Last Friday was our second Valedictory Dinner for our year 12 students.
Let me clarify, they didn’t get two dinners; we had our first in 2017. Beautiful location (The Wild Goose Restaurant, all to ourselves), proud parents and some grandparents, students dressed very well. It was a great night. One of the things I like about our college never growing too big is that these events will always give every student an opportunity to express themselves.
Each student wrote a brief paragraph of what the college had meant to them. It was both profoundly moving and deeply encouraging. This is really what we work for, not the congratulations but the sense that the investments you are making in their lives have been positive and meaningful. Some of the students had been at MCC since the beginning of their schooling and others had come to find a fresh beginning. It was great.
So Valedictory or a valediction is the act of parting, through words. I love the word farewell. To fare is a statement on living or going through life, as in, “How did you fare?” So, farewell is essentially a desire that someone goes through life well; successfully. Still remembering some Russian, I told them that Russians in parting say, Do Svidanya; meaning until we meet again. It is wonderful when students return to catch up and let you know how they fare.
I had the privilege of addressing the students and encouraged them to be curious. I mentioned the quiz that I wrote about in the last blog: here is an excerpt from the speech.
Interestingly, Jesus encouraged curiosity:
• “So I say to you: Ask and it will be given to you; seek and you will find; knock and the door will be opened to you. 10 For everyone who asks receives; the one who seeks finds; and to the one who knocks, the door will be opened.” (Lk 11:9–10).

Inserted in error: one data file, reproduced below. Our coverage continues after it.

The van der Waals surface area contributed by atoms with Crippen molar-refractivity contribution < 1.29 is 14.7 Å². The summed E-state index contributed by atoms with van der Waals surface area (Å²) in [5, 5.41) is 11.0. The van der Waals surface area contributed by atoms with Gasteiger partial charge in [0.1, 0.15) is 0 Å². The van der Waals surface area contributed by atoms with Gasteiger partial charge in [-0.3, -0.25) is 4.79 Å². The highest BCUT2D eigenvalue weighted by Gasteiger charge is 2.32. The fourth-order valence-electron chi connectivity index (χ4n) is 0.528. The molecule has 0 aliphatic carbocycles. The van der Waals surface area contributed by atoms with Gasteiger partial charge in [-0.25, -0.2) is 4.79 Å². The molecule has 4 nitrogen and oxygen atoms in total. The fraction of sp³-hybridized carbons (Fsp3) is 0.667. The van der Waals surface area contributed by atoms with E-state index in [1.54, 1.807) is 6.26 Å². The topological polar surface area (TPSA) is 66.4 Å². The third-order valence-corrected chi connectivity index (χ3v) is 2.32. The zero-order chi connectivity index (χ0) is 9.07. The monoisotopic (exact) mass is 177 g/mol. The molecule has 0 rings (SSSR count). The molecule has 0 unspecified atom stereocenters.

• Jesus spoke in stories: parables, things they understood in life to illustrate something more profound and meaningful: farming, social customs, practices, moving from the familiar to a powerful truth.
• Some people would go "duh"; others, curious, would stay and ask and some would want more. The ones wanting more got the answers.
• Life doesn’t come to you with carefully laid out plans and instructions. You will have to work at working it out
• In your life opportunities will rarely come up and grab you
• Opportunity knocks aren’t true
• You don’t wait for life, you explore it!
• Opportunity will usually walk by somewhere near you
• You will have to do something about it
• Ask, seek, knock
Sometimes I fear that the world you are living in is dumbing down, getting meaner, or even that its social fabric is shredding. Polarizing. People seem to rush to take sides or rant against one another on social media. You will be tempted to live that way, to dumb down. Tempted to rush to judgement, to quickly take a side. Tempted to not seek to know, to not ask to understand, to not knock to see what can open to you.
I wasn’t born a Christian. I became one at age of 23, I think my curiosity helped me get to this place. I wanted to know, part of me wasn’t satisfied with: Is that all life is? Be curious about people (i.e. can I come to know you?) as people are valuable and worth understanding. Be curious about relationships i.e. can I solve this? Be curious about your life or work i.e. how could this be improved? Explore and be adventurous. Live life with a sense of wonder … Ask, seek, knock.
Mr Rod McNeill